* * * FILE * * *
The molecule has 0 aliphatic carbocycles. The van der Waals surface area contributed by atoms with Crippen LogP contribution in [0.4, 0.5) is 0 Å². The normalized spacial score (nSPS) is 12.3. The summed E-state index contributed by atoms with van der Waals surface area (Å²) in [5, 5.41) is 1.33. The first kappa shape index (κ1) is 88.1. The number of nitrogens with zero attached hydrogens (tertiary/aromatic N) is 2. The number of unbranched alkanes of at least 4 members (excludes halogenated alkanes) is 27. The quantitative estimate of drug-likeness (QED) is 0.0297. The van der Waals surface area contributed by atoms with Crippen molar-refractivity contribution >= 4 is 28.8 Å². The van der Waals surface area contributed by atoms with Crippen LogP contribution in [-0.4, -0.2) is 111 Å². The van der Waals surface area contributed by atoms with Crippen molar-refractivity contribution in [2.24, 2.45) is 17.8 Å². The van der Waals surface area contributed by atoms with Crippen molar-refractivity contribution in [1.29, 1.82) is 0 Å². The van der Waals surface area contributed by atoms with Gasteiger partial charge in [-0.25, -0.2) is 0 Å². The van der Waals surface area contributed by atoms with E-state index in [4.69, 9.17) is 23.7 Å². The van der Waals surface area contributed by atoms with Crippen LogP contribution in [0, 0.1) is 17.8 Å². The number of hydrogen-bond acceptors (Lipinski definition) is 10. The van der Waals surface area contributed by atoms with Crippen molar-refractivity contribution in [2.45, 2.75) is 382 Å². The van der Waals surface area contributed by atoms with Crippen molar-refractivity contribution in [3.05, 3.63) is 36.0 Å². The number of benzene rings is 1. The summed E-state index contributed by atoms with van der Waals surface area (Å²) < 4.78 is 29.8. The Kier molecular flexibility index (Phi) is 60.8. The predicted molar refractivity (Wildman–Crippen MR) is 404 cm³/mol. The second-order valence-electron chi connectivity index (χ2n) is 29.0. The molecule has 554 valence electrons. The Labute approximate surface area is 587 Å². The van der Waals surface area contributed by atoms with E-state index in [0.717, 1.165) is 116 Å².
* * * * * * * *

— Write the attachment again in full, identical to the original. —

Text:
The molecule has 0 aliphatic carbocycles. The van der Waals surface area contributed by atoms with Crippen LogP contribution in [0.4, 0.5) is 0 Å². The normalized spacial score (nSPS) is 12.3. The summed E-state index contributed by atoms with van der Waals surface area (Å²) in [5, 5.41) is 1.33. The first kappa shape index (κ1) is 88.1. The number of nitrogens with zero attached hydrogens (tertiary/aromatic N) is 2. The number of unbranched alkanes of at least 4 members (excludes halogenated alkanes) is 27. The quantitative estimate of drug-likeness (QED) is 0.0297. The van der Waals surface area contributed by atoms with Crippen molar-refractivity contribution >= 4 is 28.8 Å². The van der Waals surface area contributed by atoms with Crippen LogP contribution in [-0.4, -0.2) is 111 Å². The van der Waals surface area contributed by atoms with Crippen molar-refractivity contribution in [2.24, 2.45) is 17.8 Å². The van der Waals surface area contributed by atoms with Crippen molar-refractivity contribution in [1.29, 1.82) is 0 Å². The van der Waals surface area contributed by atoms with Gasteiger partial charge in [-0.25, -0.2) is 0 Å². The van der Waals surface area contributed by atoms with E-state index in [4.69, 9.17) is 23.7 Å². The van der Waals surface area contributed by atoms with Crippen LogP contribution in [0, 0.1) is 17.8 Å². The number of hydrogen-bond acceptors (Lipinski definition) is 10. The van der Waals surface area contributed by atoms with Crippen molar-refractivity contribution in [2.45, 2.75) is 382 Å². The van der Waals surface area contributed by atoms with Crippen molar-refractivity contribution in [3.05, 3.63) is 36.0 Å². The number of benzene rings is 1. The summed E-state index contributed by atoms with van der Waals surface area (Å²) < 4.78 is 29.8. The Kier molecular flexibility index (Phi) is 60.8. The predicted molar refractivity (Wildman–Crippen MR) is 404 cm³/mol. The second-order valence-electron chi connectivity index (χ2n) is 29.0. The molecule has 554 valence electrons. The Labute approximate surface area is 587 Å². The van der Waals surface area contributed by atoms with E-state index in [0.717, 1.165) is 116 Å².